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Teacher fired after refusal to grade standardized test

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Posted at 9:54 PM, Apr 14, 2014
and last updated 2014-04-14 23:54:29-04

SALT LAKE COUNTY -- A teacher fired from the Granite School District for refusing to grade a standardized test is speaking out against her former employer.

Ann Florence was terminated in March after expressing her disapproval of a formal assessment teachers are required to administer three times a year.

"A testing day doesn't teach kids anything. I need that time. They give more and more tests and I do less and less teaching, and then I'm held more and more accountable," Florence said.

The Acuity Test is a compilation of multiple choice questions and writing that is used to help teachers assess how their students are progressing.

"Half of our department, three teachers, agreed that it was unethical," Florence said.

But she felt that it was an inaccurate calculation, as part of the exam was graded by the teachers, not a computer, as is the case in other standardized tests.

"They want hard data, numbers, on a subjective evaluation by a student’s own teacher," Florence said, "We don't think that that's appropriate."

The Granite School District, however, disagreed.

"This is something to give teachers data over the course of the year to know what their kids know and know what they don't know," said district spokesman Ben Horsley.

The tests were implemented to aid teachers in determining what their students should be learning.

While Florence's refusal to grade the assessments went against district policy, Horsley said it was a history of disciplinary problems that contributed to her termination.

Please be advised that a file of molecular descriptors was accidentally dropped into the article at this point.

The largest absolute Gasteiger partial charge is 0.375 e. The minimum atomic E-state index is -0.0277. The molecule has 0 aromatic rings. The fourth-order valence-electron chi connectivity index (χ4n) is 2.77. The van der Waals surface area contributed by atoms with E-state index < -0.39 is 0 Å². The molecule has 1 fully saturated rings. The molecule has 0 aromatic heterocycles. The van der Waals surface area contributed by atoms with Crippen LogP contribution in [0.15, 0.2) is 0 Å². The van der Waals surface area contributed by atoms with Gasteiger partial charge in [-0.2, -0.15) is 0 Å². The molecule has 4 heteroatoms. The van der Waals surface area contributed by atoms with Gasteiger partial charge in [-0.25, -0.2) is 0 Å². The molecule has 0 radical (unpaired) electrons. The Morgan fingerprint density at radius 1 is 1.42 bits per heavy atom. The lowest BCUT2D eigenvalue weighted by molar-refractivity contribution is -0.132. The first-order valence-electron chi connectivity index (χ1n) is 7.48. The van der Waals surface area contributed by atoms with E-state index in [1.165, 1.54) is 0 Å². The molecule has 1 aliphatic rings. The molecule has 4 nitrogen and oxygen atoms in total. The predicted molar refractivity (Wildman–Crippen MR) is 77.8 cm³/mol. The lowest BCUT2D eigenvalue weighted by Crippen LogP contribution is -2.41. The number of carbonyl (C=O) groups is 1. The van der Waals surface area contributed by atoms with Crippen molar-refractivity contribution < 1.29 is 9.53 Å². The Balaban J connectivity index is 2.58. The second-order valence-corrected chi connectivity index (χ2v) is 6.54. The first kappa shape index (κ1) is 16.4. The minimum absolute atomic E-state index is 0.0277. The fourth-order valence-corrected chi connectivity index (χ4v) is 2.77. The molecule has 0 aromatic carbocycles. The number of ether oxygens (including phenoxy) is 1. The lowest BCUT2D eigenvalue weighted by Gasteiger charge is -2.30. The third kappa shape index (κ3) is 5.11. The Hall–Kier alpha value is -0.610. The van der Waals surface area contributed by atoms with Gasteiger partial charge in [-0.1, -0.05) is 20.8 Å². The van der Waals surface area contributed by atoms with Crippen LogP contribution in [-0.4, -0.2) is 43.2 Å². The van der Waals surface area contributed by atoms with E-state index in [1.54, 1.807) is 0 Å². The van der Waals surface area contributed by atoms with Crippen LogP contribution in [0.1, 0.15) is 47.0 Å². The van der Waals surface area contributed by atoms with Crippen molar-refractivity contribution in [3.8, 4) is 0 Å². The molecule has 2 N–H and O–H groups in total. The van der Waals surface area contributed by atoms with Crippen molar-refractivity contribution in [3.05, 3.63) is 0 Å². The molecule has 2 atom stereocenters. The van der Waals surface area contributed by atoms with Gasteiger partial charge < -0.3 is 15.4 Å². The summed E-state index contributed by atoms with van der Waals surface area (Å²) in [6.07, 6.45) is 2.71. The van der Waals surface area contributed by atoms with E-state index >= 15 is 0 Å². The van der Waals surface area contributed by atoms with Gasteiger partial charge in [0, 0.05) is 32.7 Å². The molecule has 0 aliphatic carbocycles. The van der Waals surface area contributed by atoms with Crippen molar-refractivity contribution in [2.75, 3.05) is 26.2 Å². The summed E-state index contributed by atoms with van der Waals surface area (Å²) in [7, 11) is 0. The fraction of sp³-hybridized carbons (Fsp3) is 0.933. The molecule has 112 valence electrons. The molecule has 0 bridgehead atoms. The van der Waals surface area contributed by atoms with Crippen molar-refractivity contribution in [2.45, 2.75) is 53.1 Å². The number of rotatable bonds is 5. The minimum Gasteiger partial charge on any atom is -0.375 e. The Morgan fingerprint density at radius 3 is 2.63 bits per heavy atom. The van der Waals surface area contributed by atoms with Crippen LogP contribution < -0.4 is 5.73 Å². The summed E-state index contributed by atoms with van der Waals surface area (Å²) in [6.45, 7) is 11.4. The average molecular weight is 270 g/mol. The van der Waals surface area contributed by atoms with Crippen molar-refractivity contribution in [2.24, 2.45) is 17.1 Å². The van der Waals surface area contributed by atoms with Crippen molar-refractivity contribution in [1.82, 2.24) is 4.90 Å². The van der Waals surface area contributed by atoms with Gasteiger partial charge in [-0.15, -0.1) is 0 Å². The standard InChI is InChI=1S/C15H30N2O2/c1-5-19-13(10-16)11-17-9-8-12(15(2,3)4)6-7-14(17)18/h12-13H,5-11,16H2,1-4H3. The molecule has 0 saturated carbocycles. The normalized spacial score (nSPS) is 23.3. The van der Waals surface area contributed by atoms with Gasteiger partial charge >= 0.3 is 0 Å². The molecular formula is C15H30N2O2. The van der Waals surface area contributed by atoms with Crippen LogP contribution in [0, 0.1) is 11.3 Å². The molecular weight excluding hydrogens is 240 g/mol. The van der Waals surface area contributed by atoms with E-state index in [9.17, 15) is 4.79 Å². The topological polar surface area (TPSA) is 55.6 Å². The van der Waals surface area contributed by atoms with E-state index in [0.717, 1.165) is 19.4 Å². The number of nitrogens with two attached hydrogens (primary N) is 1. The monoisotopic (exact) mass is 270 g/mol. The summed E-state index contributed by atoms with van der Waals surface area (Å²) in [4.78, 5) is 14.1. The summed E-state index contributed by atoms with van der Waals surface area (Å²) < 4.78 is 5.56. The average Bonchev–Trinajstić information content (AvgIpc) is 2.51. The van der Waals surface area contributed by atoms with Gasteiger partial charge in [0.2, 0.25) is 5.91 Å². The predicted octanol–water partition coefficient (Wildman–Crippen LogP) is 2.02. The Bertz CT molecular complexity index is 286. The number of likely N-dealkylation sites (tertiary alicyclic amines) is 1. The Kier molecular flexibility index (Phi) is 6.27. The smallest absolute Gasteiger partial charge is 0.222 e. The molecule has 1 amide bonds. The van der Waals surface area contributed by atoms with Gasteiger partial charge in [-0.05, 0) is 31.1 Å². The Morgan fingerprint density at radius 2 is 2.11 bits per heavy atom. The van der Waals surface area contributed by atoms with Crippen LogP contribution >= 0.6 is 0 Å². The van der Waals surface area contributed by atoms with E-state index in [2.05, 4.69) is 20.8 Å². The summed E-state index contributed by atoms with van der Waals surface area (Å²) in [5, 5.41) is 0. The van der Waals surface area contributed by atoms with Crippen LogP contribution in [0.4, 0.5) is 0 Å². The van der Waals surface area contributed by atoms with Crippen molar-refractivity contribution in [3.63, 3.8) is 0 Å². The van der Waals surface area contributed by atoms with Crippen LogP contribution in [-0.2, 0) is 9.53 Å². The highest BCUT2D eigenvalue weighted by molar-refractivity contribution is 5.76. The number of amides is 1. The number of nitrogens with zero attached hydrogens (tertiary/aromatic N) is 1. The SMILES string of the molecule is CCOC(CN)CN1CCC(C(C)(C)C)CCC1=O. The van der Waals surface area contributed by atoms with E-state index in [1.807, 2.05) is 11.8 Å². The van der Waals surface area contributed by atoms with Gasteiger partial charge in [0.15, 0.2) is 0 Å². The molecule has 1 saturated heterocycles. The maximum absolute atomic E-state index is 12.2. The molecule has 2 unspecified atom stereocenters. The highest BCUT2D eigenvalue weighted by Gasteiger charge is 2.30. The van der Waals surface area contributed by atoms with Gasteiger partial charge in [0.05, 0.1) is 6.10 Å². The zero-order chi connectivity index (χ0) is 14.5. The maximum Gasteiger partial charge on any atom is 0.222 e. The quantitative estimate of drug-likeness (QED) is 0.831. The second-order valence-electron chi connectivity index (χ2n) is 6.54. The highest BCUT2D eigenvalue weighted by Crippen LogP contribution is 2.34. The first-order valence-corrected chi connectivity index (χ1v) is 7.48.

According to a letter from the district to Florence, the testing was a major factor in their decision, but officials also cited two behavior-related incidents, where they said Florence used an inappropriate word in the classroom and pushed a student.

"This is the straw that broke the camel's back. We have so many wonderful teachers who have embraced this and recognize the valuable data that it provides," Horsley said. "I would be very concerned as a parent if I sent my child into a classroom and that teacher didn't care what my child already knew."

Despite her early departure from the classroom, Florence believes she's teaching her students as important a lesson as any.

"My students are proud of me. They hate the tests. They resent the tests. And I've heard from enough of them that that matters to me," Florence said. "That they would have an experience in their life where someone who cared about them would say, 'I'm not doing this. I can't compromise my integrity.' That is what is important."

Florence has the option to contest the termination. She has not decided if she will, yet.